A few months ago I noted that there was an unusually clear divide in how Chinese officials were talking about the renewed widening in regional inequality as overall growth slows. Many officials, up to and including Xi Jinping himself, see this phenomenon as a clear challenge to the Party’s egalitarian aspirations that must be fought with ever-greater infusions of money and government involvement. But some economic liberals, such as the “authoritative personage” sometimes featured in the pages of the People’s Daily, see the divergence as an unavoidable process as the economy reorganizes itself in the aftermath of an unsustainable investment boom.
Now the issue has gone all the way to the top, featuring prominently in the communique from the Politburo Standing Committee’s quarterly meeting on the economy. Two passages jumped out at me from the usual parade of slogans:
Economic trends continued to diverge, with large gaps in growth among regions, sectors and firms; there are still many conflicts and problems in the operation of the economy. (original: 经济走势继续分化，地区、产业、企业之间增长情况差异较大，经济运行中的矛盾和问题仍然较多。) …
The meeting held that a proactive fiscal policy should be effectively implemented, assuring appropriate fiscal expenditures, and increasing the level of support to extremely poor areas and provinces in difficulties. (original: 会议指出，要有效实施积极的财政政策，保证财政合理支出，加大对特困地区和困难省份支持力度。)
Neither a reference to regional divergence, nor an instruction to increase support to troubled regions, were in the statements issued after the previous Politbuto meetings on the economy in April and July. So it seems that this issue is moving higher up the agenda, and that the laissez-faire approach for dealing with it has been rejected.
Is this the right approach? There is already a fair amount of central government support to the poorer provinces, and while it’s hard to assess exactly how much redistribution is happening, it is probably the case that there is less redistribution in middle-income China than in higher-income countries. So there is probably a case for increasing redistribution over time anyway. My question is more about how the redistribution happens: in China a lot seems to happen through centrally-funded investment projects or grants to local governments.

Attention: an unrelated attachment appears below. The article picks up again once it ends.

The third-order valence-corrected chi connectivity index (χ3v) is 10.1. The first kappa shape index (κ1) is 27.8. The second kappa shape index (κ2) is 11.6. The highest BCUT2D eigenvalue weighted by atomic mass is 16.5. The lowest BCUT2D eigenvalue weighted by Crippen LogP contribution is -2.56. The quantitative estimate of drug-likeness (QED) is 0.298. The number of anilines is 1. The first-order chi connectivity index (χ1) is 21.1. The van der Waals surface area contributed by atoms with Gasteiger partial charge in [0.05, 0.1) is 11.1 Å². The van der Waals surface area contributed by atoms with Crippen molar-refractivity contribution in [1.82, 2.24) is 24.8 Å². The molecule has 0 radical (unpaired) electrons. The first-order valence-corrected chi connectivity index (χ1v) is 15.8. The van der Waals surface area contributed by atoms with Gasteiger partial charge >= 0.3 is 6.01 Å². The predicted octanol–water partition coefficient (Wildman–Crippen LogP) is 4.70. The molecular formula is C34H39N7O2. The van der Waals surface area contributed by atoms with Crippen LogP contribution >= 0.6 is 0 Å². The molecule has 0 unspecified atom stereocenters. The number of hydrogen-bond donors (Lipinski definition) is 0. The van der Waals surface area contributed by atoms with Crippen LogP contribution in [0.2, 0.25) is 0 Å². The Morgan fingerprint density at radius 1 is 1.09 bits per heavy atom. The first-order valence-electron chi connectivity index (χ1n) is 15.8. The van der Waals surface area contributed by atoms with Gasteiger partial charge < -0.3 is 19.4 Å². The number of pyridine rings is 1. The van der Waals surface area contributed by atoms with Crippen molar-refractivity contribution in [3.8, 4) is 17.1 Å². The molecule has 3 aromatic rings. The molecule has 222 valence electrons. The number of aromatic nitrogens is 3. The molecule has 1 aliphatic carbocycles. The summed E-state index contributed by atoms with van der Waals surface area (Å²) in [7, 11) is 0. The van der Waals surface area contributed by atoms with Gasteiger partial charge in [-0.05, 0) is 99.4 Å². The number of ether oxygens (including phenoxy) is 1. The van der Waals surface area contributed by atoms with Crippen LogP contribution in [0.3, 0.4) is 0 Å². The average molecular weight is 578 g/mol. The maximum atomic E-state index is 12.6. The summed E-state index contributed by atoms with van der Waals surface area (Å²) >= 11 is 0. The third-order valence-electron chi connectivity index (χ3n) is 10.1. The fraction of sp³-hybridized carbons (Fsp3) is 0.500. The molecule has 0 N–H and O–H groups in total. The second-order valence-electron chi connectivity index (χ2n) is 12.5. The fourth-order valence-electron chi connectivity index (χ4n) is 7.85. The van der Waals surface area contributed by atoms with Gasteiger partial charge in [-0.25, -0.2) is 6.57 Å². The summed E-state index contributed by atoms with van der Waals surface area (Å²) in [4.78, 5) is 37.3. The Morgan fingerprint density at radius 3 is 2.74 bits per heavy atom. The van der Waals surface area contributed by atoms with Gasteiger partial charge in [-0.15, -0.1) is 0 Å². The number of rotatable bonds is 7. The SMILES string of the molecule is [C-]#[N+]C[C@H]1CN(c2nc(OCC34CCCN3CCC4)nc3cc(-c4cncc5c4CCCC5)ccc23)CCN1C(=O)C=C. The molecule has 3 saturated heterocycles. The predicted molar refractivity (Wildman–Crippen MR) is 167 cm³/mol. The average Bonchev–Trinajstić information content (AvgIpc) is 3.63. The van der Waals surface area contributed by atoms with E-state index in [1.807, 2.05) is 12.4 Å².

In the US, by contrast, regional redistribution seems to happen mostly as the automatic consequence of the combination of a progressive income tax and social welfare benefits: in regions with more high-income households, those households pay in more taxes and receive less in benefits, while the reverse is true in regions with fewer high-income households (see this short paper from the San Francisco Fed for a useful summary). Both the federal income tax and federal benefits are direct interactions between the federal government and households, while in the Chinese system it’s much more about moving money between the central and provincial governments, as well as using off-balance-sheet spending by state-owned enterprises.
The Chinese style of regional redistribution may have some undesirable consequences: there’s a high correlation at the provincial level between receiving more fiscal transfers from the central government, and having an economy more dominated by state firms. This pattern probably does not help the receiving provinces become more economically self-sustaining over time. So while increasing redistribution could be a reasonable response to current conditions, there’s more than one way to do that. And ramping up government-sponsored investment projects even further is not necessarily the best way. Indeed, I suspect dislike of these potentially wasteful and corrupt projects is one reason why economic liberals are not so enthusiastic about regional redistribution as a policy priority.
An alternative would be do to more redistribution directly to households, through the tax and social welfare system. Indeed, Brad Setser (albeit in a rather different context, continuing our conversation about investment and savings) proposes a deficit-financed restructuring of the social welfare system, involving lowering (very high) social insurance contributions while increasing (still low) public health insurance benefits.
He’s not the first to suggest that a redesign of the tax and benefit system in China could help deliver some short-term stimulus as well as address some longer-term structural problems (such as the hukou system and regional inequality). That would seem to make this a potentially very attractive option. And I agree that, while there are a lot of moving parts, such a policy shift could potentially be very beneficial. Yet it says something about the current impoverished state of public policy debate in China that there is, as best as I can tell anyway, not a lot of serious public discussion of such a change.